British PM condemns walkouts

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Sunday, February 1, 2009

British Prime Minister Gordon Brown has condemned the workers who staged mass walkout across the country on Friday.

File photo of Gordon Brown
Image: Andy Mettler, WEF.

Speaking to the BBC from the World Economic Forum in the Swiss skiing resort of Davos, he said that the walkouts were "not the right thing to do". Workers on industrial sites in Wales, Scotland, Cheshire, Hampshire and Teesside had left their plants and staged protests outside in sympathy with staff at Lindsey Oil Refinery in Lincolnshire, after French owner Total had given a contract to an Italian firm. The firm brought 300 Italian and Portuguese staff into the plant.

Brown had made a speech in 2007 where he called for "British jobs for British workers". He explained to the BBC's Politics Show that "when I talked about British jobs, I was taking about giving people in Britain the skills, so that they have the ability to get jobs which were at present going to people from abroad". The government says that European Union (EU) law makes it impossible for them to provide British jobs for British workers in the EU common market. Earlier, the Secretary of State for Health, Alan Johnson, told the BBC that recent European Court of Justice judgments had undermined employment rights but that the government would be pushing the EU to take action if it finds that the foreign workers are 'undercutting' UK citizens. He described the walkouts as "unhelpful", but said he understood the anger over EU workers coming to the UK "on worse terms and conditions to actually get jobs in front of British workers on the basis of dumbing down the terms and conditions."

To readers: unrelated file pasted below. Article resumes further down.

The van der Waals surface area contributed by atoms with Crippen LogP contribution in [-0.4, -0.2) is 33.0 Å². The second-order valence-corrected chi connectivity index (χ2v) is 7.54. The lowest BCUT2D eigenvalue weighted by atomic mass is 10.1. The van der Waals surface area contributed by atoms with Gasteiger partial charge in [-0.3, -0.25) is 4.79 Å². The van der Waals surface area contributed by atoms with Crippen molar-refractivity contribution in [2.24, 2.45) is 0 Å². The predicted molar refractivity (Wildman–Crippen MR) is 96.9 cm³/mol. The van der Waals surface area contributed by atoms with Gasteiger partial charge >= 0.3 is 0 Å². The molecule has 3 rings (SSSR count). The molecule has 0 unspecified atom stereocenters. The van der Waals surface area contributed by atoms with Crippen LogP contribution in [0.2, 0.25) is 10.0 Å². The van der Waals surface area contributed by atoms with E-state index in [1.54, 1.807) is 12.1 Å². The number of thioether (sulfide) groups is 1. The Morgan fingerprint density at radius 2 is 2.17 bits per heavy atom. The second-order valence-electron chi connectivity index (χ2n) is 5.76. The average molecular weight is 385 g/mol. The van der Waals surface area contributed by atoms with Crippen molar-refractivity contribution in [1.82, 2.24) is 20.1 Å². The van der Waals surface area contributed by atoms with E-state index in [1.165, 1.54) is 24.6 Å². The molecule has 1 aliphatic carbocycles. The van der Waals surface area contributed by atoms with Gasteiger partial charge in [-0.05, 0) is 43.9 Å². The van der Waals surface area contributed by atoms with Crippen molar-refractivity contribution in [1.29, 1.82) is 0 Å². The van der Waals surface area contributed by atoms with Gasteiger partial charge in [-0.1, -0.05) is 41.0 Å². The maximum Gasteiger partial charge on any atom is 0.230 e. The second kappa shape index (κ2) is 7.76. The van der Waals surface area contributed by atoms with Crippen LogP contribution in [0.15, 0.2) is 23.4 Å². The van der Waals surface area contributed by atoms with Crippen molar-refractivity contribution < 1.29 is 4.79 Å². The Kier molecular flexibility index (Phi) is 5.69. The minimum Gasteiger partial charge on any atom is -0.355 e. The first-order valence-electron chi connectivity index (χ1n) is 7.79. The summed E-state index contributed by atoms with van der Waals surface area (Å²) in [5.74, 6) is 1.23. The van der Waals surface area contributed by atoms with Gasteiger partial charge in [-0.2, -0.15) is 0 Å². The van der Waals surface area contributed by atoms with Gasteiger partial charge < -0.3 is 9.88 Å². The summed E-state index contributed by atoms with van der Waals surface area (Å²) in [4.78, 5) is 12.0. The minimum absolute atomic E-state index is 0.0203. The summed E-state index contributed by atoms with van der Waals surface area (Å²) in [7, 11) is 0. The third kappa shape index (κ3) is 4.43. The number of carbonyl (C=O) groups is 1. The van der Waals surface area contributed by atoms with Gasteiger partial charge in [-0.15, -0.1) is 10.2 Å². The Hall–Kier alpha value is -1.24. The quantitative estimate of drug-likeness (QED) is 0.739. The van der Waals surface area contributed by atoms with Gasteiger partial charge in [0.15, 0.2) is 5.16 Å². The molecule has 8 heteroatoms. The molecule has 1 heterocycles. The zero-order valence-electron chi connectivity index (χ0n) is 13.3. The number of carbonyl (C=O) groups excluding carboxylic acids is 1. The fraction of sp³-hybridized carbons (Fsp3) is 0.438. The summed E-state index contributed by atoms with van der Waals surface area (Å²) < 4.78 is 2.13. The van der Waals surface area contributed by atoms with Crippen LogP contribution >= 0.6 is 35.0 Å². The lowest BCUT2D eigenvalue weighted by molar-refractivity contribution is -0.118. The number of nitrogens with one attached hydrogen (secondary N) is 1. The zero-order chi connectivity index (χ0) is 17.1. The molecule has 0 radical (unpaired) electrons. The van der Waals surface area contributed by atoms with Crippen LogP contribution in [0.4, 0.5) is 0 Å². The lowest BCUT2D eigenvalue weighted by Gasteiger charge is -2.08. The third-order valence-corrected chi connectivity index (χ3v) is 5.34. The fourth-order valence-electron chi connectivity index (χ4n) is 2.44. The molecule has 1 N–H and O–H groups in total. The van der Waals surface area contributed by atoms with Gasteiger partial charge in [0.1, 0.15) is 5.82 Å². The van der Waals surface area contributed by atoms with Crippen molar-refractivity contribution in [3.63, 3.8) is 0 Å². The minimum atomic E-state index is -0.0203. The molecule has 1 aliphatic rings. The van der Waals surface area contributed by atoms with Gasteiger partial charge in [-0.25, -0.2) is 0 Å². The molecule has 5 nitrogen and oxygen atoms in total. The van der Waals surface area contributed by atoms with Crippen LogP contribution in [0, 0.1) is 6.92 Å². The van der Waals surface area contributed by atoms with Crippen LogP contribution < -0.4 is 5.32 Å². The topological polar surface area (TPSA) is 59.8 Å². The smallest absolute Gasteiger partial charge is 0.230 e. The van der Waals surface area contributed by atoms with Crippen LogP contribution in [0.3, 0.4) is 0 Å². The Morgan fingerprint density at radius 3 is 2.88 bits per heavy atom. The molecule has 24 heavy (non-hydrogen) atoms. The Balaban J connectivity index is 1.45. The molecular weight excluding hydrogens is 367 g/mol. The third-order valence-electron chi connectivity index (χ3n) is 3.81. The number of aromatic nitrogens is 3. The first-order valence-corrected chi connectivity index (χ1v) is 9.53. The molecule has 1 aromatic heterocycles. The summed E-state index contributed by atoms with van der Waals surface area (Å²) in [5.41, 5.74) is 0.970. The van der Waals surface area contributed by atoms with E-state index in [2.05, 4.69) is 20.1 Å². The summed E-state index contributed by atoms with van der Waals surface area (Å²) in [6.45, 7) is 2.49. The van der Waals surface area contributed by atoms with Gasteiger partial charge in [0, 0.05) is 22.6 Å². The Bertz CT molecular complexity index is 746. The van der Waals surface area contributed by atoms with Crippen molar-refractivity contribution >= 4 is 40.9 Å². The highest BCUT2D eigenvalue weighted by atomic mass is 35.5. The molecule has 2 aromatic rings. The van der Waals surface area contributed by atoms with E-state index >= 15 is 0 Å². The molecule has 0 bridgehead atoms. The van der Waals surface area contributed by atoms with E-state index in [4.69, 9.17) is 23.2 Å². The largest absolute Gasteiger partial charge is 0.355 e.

The walkouts were also condemned by the opposition Conservative Party. Foreign affairs spokesman William Hague said that "strikes are never the way forward" and that his party strongly supported the free market in labour in the EU. He said that it was "so unbelievably ridiculous and silly" for Brown to have made the promise on British jobs in the first place.

The government has asked the Advisory, Conciliation and Arbitration Service (ACAS) to examine the circumstances behind the strikes and see if British workers are being unlawfully excluded, as the GMB union has claimed.

Secondary or sympathetic industrial action has been illegal in the UK since the 1980s. However, the penalties apply only to unions organizing secondary action and not to individual workers walking out.


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